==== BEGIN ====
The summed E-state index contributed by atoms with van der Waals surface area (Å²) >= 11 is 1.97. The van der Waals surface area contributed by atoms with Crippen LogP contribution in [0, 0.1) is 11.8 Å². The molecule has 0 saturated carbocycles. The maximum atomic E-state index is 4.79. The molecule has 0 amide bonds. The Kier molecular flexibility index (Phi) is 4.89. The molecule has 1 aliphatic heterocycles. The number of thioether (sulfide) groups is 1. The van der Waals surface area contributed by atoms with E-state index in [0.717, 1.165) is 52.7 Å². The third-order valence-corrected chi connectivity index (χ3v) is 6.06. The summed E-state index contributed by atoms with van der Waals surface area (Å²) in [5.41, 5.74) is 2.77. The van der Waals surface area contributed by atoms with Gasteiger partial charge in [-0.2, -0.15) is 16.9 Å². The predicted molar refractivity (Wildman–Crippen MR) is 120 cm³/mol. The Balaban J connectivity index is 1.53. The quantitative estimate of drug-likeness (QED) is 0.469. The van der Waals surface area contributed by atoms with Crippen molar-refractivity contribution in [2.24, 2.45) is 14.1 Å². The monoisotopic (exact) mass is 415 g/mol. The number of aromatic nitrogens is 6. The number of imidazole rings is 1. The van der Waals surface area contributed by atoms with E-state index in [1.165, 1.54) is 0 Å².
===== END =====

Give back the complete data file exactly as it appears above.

The summed E-state index contributed by atoms with van der Waals surface area (Å²) >= 11 is 1.97. The van der Waals surface area contributed by atoms with Crippen LogP contribution in [0, 0.1) is 11.8 Å². The molecule has 0 saturated carbocycles. The maximum atomic E-state index is 4.79. The molecule has 0 amide bonds. The Kier molecular flexibility index (Phi) is 4.89. The molecule has 1 aliphatic heterocycles. The number of thioether (sulfide) groups is 1. The van der Waals surface area contributed by atoms with E-state index in [0.717, 1.165) is 52.7 Å². The third-order valence-corrected chi connectivity index (χ3v) is 6.06. The summed E-state index contributed by atoms with van der Waals surface area (Å²) in [5.41, 5.74) is 2.77. The van der Waals surface area contributed by atoms with Gasteiger partial charge in [-0.2, -0.15) is 16.9 Å². The predicted molar refractivity (Wildman–Crippen MR) is 120 cm³/mol. The Balaban J connectivity index is 1.53. The quantitative estimate of drug-likeness (QED) is 0.469. The van der Waals surface area contributed by atoms with Crippen molar-refractivity contribution in [2.24, 2.45) is 14.1 Å². The monoisotopic (exact) mass is 415 g/mol. The number of aromatic nitrogens is 6. The number of imidazole rings is 1. The van der Waals surface area contributed by atoms with E-state index in [1.165, 1.54) is 0 Å².